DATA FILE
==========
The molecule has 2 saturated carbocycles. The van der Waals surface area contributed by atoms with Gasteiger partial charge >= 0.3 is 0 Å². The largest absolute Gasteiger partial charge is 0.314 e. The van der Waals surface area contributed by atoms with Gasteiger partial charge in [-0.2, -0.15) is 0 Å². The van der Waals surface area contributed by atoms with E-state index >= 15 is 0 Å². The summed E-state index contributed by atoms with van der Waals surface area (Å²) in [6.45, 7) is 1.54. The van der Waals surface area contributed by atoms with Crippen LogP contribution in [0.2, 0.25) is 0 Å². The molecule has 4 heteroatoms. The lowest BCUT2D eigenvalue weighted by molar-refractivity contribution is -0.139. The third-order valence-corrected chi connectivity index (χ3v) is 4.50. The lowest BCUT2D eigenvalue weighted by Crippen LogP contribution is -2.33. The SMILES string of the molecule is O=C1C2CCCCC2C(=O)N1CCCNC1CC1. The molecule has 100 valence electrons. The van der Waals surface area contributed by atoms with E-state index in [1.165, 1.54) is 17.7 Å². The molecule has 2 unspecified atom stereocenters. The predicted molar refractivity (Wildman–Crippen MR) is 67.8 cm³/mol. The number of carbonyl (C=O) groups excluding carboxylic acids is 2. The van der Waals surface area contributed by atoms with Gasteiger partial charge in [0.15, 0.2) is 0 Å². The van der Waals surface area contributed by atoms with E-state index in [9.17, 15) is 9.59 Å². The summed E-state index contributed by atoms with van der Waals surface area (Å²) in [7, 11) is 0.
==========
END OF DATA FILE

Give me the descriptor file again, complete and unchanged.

The molecule has 2 saturated carbocycles. The van der Waals surface area contributed by atoms with Gasteiger partial charge >= 0.3 is 0 Å². The largest absolute Gasteiger partial charge is 0.314 e. The van der Waals surface area contributed by atoms with Gasteiger partial charge in [-0.2, -0.15) is 0 Å². The van der Waals surface area contributed by atoms with E-state index >= 15 is 0 Å². The summed E-state index contributed by atoms with van der Waals surface area (Å²) in [6.45, 7) is 1.54. The van der Waals surface area contributed by atoms with Crippen LogP contribution in [0.2, 0.25) is 0 Å². The molecule has 4 heteroatoms. The lowest BCUT2D eigenvalue weighted by molar-refractivity contribution is -0.139. The third-order valence-corrected chi connectivity index (χ3v) is 4.50. The lowest BCUT2D eigenvalue weighted by Crippen LogP contribution is -2.33. The SMILES string of the molecule is O=C1C2CCCCC2C(=O)N1CCCNC1CC1. The molecule has 100 valence electrons. The van der Waals surface area contributed by atoms with E-state index in [1.165, 1.54) is 17.7 Å². The molecule has 2 unspecified atom stereocenters. The predicted molar refractivity (Wildman–Crippen MR) is 67.8 cm³/mol. The number of carbonyl (C=O) groups excluding carboxylic acids is 2. The van der Waals surface area contributed by atoms with Gasteiger partial charge in [0.15, 0.2) is 0 Å². The van der Waals surface area contributed by atoms with E-state index in [9.17, 15) is 9.59 Å². The summed E-state index contributed by atoms with van der Waals surface area (Å²) in [7, 11) is 0.